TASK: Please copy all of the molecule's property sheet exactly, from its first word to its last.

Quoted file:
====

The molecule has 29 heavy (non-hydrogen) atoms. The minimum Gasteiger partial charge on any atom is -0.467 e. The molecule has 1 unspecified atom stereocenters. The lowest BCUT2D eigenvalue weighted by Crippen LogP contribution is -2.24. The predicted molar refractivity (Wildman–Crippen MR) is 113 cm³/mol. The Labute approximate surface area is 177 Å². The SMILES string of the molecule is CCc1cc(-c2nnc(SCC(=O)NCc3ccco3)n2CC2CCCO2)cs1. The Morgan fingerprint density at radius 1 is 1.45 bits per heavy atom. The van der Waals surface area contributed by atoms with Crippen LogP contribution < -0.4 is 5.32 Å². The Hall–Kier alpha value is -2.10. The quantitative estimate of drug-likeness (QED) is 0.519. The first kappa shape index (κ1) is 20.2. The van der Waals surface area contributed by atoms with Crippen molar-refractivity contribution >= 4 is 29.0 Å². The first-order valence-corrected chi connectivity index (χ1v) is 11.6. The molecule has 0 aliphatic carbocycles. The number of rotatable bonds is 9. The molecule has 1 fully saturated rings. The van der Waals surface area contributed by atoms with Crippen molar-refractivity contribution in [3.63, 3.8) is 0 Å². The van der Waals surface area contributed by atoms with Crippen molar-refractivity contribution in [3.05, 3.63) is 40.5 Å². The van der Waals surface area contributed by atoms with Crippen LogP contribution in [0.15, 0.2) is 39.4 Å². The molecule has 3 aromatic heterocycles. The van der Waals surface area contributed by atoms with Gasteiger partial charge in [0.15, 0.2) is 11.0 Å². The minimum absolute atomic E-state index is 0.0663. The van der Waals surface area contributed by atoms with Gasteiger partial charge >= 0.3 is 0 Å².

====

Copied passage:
The molecule has 29 heavy (non-hydrogen) atoms. The minimum Gasteiger partial charge on any atom is -0.467 e. The molecule has 1 unspecified atom stereocenters. The lowest BCUT2D eigenvalue weighted by Crippen LogP contribution is -2.24. The predicted molar refractivity (Wildman–Crippen MR) is 113 cm³/mol. The Labute approximate surface area is 177 Å². The SMILES string of the molecule is CCc1cc(-c2nnc(SCC(=O)NCc3ccco3)n2CC2CCCO2)cs1. The Morgan fingerprint density at radius 1 is 1.45 bits per heavy atom. The van der Waals surface area contributed by atoms with Crippen LogP contribution < -0.4 is 5.32 Å². The Hall–Kier alpha value is -2.10. The quantitative estimate of drug-likeness (QED) is 0.519. The first kappa shape index (κ1) is 20.2. The van der Waals surface area contributed by atoms with Crippen molar-refractivity contribution >= 4 is 29.0 Å². The first-order valence-corrected chi connectivity index (χ1v) is 11.6. The molecule has 0 aliphatic carbocycles. The number of rotatable bonds is 9. The molecule has 1 fully saturated rings. The van der Waals surface area contributed by atoms with Crippen molar-refractivity contribution in [3.63, 3.8) is 0 Å². The van der Waals surface area contributed by atoms with Crippen molar-refractivity contribution in [3.05, 3.63) is 40.5 Å². The van der Waals surface area contributed by atoms with Crippen LogP contribution in [0.15, 0.2) is 39.4 Å². The molecule has 3 aromatic heterocycles. The van der Waals surface area contributed by atoms with Gasteiger partial charge in [0.15, 0.2) is 11.0 Å². The minimum absolute atomic E-state index is 0.0663. The van der Waals surface area contributed by atoms with Gasteiger partial charge >= 0.3 is 0 Å².